Bil’s rating (out of 5): BB
United Kingdom, 1976. Paradine Co-Productions. Screenplay by Bryan Forbes, Robert B. Sherman, Richard M. Sherman, based on the story Cendrillon by Charles Perrault. Cinematography by Tony Imi. Produced by Stuart Lyons. Music by Angela Morley. Production Design by Ray Simm. Costume Design by Julie Harris. Film Editing by Timothy Gee. Academy Awards 1977. Golden Globe Awards 1976.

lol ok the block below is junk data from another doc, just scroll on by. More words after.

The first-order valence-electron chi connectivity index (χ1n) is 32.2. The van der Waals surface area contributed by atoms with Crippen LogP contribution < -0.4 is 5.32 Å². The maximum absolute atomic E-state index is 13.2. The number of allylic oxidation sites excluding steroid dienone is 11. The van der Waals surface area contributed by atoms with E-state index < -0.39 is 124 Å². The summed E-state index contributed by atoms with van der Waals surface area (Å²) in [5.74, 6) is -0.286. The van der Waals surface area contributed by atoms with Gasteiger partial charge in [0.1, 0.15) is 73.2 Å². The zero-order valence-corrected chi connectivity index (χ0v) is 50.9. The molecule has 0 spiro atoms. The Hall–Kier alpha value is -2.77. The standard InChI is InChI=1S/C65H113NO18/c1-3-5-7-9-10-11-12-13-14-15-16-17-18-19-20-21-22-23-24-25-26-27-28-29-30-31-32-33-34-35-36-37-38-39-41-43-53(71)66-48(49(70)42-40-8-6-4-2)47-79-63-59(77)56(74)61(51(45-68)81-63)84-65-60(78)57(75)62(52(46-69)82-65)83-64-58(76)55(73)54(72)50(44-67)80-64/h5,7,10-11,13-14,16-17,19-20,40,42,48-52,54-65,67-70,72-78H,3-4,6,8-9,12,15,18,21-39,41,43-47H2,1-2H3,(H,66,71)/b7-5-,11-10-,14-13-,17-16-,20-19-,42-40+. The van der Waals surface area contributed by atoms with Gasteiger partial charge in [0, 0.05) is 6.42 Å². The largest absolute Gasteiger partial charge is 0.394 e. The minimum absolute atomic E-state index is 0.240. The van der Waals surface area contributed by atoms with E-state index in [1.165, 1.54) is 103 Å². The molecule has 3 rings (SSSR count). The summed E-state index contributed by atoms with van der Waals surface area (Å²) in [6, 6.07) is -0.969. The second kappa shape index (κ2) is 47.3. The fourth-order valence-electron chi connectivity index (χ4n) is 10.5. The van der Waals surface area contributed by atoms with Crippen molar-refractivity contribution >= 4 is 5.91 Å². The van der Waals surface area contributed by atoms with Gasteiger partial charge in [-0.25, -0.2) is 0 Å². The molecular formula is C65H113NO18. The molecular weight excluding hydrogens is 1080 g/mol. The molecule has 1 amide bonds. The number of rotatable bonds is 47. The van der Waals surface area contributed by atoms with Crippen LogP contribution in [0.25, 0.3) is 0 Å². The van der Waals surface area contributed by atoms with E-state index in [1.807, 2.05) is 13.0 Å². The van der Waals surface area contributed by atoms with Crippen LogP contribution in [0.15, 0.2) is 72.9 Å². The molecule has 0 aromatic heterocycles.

There are more cinematic interpretations of the classic Charles Perrault fairy tale than one can keep track of, but it’s hard to believe that a comprehensive survey would result in this one rating very high among them. Shot in glorious widescreen in magnificent locations and with an impressive cast, it’s a strangely ineffective experience bogged down by wooden direction by Bryan Forbes and a wholly unmemorable song score by the Sherman Brothers (of Mary Poppins and Bedknobs and Broomsticks fame). Richard Chamberlain plays the prince of a long-ago kingdom whose parents are concerned by his unwed status and long for him to make a match that will secure the country’s future. Within his own land, the house of an aristocrat is mourning the loss of a man whose second wife (played in her final film role by the great Margaret Lockwood) barely comes home from his funeral before relegating her stepdaughter Cinderella (Gemma Craven) to housemaid status to serve her and her own spoiled and idiotic daughters. The poor young woman struggles to keep up with her many chores, saved from her stepmother’s ire by the appearance of a fairy godmother (Annette Crosbie) who casts a magical spell or two to keep our heroine out of trouble. When the palace decides to throw a magnificent ball in order to put the prince in the way of as many eligible young ladies as the planet can provide, fairy godmother steps in to make sure Cinderella also has a nice enough dress and vehicular escort to make an appearance and win the man’s heart. The title is the first head scratcher of this very dull film, as it’s hard to remember what role the rose plays in the story, but there’s also other weird choices like the fact that it mostly eschews almost all manner of enchantment (there are no talking mice) but keeps the magic of Crosbie’s character, dispenses of the villainess quite without letting the stepmother’s downfall be in any way climactic (and in doing so, wastes the effort of Lockwood’s wonderful performance) and adds extra drama to the end involving Cinderella’s fitness to marry the prince that is in no way dramatic (or bearable, actually). Two and a half hours is a long time to spend with a film that attempts to fill in the moments between the points of the story that we already know so well, particularly as the years since have provided so much better in the much more effective “realism” of Ever After and the spot-on magic of Kenneth Branagh’s 2015 version. It doesn’t help that Craven makes very little impression in the lead role and Chamberlain appears wholly uninspired, while Crosbie is the only bright spot, giving a hilarious, witty performance with a self-reflective edge (she is so exhausted from having to be fairy godmother to all the fairy tale heroines) but is unfortunately not on screen enough to save the operation.